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The effective “Breakfast After the Bell” model for school breakfast programs will expand to more than 175,000 additional children in Illinois thanks to a bill that was signed into law today. SB 2393 unanimously passed the Illinois House and Senate this spring.

With one in five children in Illinois at risk of hunger, there is a substantial need for school breakfast. Children who eat breakfast are better able to learn and focus. The state currently ranks 42nd out of the 50 states and the District of Columbia in providing breakfast to children at school.

Thanks to the new law, breakfast will be an official part of the school day in low-income schools, guaranteeing that every student has access to the healthy food they need to learn. Incorporating breakfast into the school day removes barriers that children face, such as transportation challenges and the stigma associated with receiving free and reduced-price meals. The new requirement takes effect on January 1, 2017.

“Illinois children have such incredible potential, but hunger stifles that potential. In order to grow up healthy and excel in the classroom, children need to eat breakfast,” said Kate Maehr, co-chair of the Illinois Commission to End Hunger and CEO of the Greater Chicago Food Depository. “This new law makes breakfast accessible to more kids in our state and provides them the nourishment they need to succeed.”

Starting the day with a nutritious breakfast makes a measurable impact on children’s ability to learn: for example, kids who eat breakfast score 17% higher on standardized math tests, according to research from Feeding America.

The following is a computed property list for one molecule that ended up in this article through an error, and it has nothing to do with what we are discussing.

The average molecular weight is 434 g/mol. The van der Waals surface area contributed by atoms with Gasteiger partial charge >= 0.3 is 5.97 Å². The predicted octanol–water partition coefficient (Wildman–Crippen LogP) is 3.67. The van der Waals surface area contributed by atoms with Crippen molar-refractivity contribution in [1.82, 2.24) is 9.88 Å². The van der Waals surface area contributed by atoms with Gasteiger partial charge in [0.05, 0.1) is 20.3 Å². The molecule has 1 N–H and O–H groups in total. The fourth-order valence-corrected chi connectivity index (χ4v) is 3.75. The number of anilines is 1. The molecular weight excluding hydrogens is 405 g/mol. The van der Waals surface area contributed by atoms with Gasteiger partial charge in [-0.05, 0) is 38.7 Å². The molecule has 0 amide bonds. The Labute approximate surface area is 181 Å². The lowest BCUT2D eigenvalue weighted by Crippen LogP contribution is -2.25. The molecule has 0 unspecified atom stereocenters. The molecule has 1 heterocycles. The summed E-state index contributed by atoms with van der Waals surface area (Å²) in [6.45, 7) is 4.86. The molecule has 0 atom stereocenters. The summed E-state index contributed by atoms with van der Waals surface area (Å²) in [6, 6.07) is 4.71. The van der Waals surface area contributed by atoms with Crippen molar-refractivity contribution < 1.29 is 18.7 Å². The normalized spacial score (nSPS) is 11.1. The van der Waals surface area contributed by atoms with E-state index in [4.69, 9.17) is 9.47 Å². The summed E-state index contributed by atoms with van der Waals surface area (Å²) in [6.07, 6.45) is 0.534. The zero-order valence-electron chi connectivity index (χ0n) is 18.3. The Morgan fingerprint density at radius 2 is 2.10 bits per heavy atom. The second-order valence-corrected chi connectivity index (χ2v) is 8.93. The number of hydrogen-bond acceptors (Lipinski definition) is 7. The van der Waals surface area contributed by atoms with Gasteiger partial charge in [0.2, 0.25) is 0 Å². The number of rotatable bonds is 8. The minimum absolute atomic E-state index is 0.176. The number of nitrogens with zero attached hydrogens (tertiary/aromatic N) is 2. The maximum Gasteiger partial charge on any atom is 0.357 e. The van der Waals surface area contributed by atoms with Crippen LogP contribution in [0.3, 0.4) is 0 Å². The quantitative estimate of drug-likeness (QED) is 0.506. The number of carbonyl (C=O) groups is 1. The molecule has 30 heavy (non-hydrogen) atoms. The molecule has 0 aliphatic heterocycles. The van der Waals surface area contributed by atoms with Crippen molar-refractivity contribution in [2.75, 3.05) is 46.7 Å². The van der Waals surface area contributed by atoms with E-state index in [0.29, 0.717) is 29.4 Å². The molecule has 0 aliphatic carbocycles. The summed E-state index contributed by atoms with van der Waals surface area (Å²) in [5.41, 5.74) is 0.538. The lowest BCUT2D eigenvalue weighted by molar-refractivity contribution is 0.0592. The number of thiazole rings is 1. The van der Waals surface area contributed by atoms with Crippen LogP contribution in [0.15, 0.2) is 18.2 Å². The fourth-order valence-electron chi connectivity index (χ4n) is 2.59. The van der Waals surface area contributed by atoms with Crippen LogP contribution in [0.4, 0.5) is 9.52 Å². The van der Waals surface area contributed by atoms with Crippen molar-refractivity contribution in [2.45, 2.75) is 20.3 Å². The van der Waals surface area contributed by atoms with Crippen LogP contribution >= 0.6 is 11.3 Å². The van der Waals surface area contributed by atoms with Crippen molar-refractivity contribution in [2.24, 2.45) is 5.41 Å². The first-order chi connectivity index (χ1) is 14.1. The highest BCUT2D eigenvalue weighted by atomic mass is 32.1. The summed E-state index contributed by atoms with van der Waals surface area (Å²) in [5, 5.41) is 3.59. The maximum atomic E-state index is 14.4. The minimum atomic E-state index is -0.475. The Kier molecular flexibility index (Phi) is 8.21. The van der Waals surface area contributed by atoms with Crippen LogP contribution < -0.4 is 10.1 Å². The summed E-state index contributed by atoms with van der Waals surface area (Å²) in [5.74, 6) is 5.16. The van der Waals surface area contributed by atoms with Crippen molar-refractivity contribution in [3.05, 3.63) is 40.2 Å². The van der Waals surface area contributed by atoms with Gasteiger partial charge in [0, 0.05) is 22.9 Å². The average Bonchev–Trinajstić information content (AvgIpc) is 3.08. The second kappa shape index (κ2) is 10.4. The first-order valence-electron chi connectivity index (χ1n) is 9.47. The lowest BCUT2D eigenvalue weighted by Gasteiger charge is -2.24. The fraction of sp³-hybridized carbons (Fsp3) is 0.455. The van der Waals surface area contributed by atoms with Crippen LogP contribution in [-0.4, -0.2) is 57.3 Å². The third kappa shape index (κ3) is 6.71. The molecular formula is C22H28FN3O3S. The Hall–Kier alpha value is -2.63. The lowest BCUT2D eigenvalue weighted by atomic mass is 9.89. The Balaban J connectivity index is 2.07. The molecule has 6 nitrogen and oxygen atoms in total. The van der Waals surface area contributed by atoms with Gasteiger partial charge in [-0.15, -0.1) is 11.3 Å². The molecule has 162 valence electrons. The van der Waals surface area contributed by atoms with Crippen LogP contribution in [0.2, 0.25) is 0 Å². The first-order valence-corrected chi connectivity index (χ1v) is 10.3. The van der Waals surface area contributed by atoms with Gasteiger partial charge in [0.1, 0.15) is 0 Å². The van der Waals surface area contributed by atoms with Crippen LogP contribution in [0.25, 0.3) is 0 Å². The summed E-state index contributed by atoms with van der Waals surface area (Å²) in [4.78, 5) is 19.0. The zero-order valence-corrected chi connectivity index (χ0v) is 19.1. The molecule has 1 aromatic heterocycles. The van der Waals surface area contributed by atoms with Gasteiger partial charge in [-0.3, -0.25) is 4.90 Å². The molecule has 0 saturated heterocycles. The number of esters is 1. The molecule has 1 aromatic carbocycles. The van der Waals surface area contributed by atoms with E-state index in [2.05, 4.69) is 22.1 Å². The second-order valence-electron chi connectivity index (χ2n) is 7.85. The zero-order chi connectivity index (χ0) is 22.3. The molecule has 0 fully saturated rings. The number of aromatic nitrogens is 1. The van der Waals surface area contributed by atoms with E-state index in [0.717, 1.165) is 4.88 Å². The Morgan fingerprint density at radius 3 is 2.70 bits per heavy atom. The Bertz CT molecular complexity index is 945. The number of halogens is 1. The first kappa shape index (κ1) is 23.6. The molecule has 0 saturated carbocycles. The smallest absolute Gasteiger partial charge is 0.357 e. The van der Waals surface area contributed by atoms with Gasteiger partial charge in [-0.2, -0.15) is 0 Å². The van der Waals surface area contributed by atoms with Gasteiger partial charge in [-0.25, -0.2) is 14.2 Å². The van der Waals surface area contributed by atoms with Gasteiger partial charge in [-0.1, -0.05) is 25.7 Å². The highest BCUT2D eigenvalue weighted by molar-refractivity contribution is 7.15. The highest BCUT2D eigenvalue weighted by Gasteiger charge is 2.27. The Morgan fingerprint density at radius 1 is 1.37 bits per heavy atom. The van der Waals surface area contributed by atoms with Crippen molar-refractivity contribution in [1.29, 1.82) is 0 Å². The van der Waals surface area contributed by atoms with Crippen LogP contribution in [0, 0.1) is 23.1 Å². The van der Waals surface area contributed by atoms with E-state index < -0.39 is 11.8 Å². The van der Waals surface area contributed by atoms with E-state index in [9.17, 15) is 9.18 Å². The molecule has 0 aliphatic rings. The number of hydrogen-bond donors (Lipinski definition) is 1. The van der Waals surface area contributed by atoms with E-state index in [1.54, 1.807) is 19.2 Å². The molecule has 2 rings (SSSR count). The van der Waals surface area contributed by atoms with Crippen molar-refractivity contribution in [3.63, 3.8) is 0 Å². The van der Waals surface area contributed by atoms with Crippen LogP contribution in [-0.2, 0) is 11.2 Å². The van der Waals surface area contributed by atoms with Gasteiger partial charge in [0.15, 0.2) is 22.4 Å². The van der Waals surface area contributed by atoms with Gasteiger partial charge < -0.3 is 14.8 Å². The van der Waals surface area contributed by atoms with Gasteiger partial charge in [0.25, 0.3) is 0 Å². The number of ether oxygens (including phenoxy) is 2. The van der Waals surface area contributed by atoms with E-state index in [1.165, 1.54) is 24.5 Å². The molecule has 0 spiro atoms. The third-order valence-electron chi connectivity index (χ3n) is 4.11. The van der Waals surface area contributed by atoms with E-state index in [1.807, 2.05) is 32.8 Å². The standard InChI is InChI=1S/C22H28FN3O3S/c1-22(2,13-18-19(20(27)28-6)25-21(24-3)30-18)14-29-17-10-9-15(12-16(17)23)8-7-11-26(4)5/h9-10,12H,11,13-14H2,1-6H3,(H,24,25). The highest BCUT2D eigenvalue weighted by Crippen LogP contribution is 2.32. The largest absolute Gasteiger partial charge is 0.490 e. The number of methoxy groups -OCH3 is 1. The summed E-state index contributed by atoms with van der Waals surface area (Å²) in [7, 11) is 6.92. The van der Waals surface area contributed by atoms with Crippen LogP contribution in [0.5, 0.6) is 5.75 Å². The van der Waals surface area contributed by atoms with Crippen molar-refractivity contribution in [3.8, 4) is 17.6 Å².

“Monday mornings can be hard for some children, especially if they start the day hungry after a weekend of inconsistent food sources. This new legislation will go a long way in providing a nourishing breakfast for the children of Illinois,” said Tom Browning, co-chair of the Illinois No Kid Hungry Working Group and Director, Childhood Nutrition & Wellness at Illinois Action for Children.

A statewide coalition of organizations advocated for the Breakfast After the Bell legislation, including Bread for the World, COFI, Catholic Charities, Central Illinois Foodbank, Eastern Illinois Foodbank, EverThrive Illinois, Feeding America, Feeding Illinois, the Greater Chicago Food Depository, Heartland Alliance, Hope Response Coalition, Illinois Action for Children, Illinois Hunger Coalition, Illinois Coalition for Immigrant and Refugee Rights, Illinois Migrant Council, Illinois Public Health Institute, Share Our Strength’s No Kid Hungry Campaign, Northern Illinois Food Bank, the Ounce of Prevention, River Bend Foodbank, Sargent Shriver National Center on Poverty Law, St. Louis Area Foodbank , Tri-State Food Bank, Voices for Illinois Children and the YMCA of Metropolitan Chicago.

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